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Hot!Schmitt Trigger Inputs RD0 and RD1 Pic 18F45k22

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DMcAllister
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2019/04/05 10:53:01 (permalink)
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Schmitt Trigger Inputs RD0 and RD1 Pic 18F45k22

From the Microchip spec sheet section 27.8, a Schmitt trigger buffer has a max input low voltage = 0.2 VDD and a min input high voltage = 0.8 VDD.  For VDD = 5V those values are 1V and 4V.  Yet, for my circuit, the transition from high to low is happening somewhere between 1 and 4 Volts, not <= 1V as expected.
 
ANSELD = 0 and TRISD = 1 for the ports.  Are there other configuration bits I need to set?  What else could be wrong?
 
Thanks in Advance.
post edited by DMcAllister - 2019/04/05 12:33:20
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    Jerry Messina
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    Re: Schmitt Trigger Inputs RD0 and RD1 Pic 18F45k22 2019/04/05 12:43:49 (permalink)
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    There's nothing wrong. Those numbers are the spec limits.
     
    If you take a look at the typ Schmitt trigger graphs in figures 28-81 and 28-83 (pages 494-495) you'll see why you're seeing what you are.
     
     
    #2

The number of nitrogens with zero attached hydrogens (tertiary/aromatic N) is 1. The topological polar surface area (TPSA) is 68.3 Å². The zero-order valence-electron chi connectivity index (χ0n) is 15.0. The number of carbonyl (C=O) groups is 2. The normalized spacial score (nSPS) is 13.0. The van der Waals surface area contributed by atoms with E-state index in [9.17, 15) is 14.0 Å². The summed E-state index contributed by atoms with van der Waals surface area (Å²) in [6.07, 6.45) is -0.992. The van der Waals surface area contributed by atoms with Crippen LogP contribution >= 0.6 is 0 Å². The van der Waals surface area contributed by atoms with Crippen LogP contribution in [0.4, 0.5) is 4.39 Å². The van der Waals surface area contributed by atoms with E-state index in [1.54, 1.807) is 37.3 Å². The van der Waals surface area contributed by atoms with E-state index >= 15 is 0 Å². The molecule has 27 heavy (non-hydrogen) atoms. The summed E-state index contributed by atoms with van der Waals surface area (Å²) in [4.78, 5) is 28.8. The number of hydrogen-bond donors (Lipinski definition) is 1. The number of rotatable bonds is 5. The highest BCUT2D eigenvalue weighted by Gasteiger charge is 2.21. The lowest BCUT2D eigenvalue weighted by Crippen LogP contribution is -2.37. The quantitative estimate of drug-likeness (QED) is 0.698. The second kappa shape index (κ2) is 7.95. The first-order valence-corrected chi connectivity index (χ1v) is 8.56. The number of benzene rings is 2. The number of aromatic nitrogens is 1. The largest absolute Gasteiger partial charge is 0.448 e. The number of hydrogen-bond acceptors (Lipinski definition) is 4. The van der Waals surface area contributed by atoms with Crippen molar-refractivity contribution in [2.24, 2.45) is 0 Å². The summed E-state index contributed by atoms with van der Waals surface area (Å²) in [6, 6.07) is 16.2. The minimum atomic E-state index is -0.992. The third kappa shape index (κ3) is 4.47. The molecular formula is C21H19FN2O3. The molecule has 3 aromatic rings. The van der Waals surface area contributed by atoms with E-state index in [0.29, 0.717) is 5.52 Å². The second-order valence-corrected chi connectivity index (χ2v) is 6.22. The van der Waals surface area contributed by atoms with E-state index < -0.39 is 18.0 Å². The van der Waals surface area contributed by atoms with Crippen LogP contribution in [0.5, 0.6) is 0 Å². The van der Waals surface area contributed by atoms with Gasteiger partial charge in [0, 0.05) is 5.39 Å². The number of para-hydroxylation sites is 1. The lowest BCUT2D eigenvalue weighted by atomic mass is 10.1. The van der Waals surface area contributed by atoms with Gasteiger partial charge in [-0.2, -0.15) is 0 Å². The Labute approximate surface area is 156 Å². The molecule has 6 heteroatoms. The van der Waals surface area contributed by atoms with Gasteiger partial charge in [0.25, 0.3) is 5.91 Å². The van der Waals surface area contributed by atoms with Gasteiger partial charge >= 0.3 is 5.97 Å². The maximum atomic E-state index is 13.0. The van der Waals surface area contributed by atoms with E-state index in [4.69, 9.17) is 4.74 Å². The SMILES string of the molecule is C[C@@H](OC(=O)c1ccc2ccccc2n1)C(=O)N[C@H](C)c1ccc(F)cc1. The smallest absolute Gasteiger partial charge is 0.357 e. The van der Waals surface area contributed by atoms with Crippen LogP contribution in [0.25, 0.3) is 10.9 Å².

acharnley
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    Re: Schmitt Trigger Inputs RD0 and RD1 Pic 18F45k22 2019/04/05 15:46:09 (permalink)
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    If you need lower, as I did, use the DAC to set something like 0.12v, pipe this to one of the chips comparators and have your signal to the comparators negative pin.
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    qhb
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    Re: Schmitt Trigger Inputs RD0 and RD1 Pic 18F45k22 2019/04/05 16:43:15 (permalink)
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    dmcallister
    From the Microchip spec sheet section 27.8, a Schmitt trigger buffer has a max input low voltage = 0.2 VDD

    That means anything below 0.2 VDD is guaranteed to be treated as a low.
     

    and a min input high voltage = 0.8 VDD.  For VDD = 5V

    That means anything higher than 0.8 VDD is guaranteed to be treated as a high.
     
    Anything in between 0.2 VDD and 0.8VDD is in the "transition region" and might be a high or a low.
    That is how digital inputs are always defined.
     
    for my circuit, the transition from high to low is happening somewhere between 1 and 4 Volts, not <= 1V as expected.

    That is precisely as expected.
    If you expected it to switch from low to high at 1V, what did you expect to happen at 4V?
     
    Yes, a Schmitt trigger has a small amount of hysteresis (internal positive feed back), so the rising transition is at a slightly higher voltage than the falling transition to avoid oscillation at the transition point, but that's not the two limits we are talking about here.
     
     
    post edited by qhb - 2019/04/05 16:46:02

    Nearly there...
    #4
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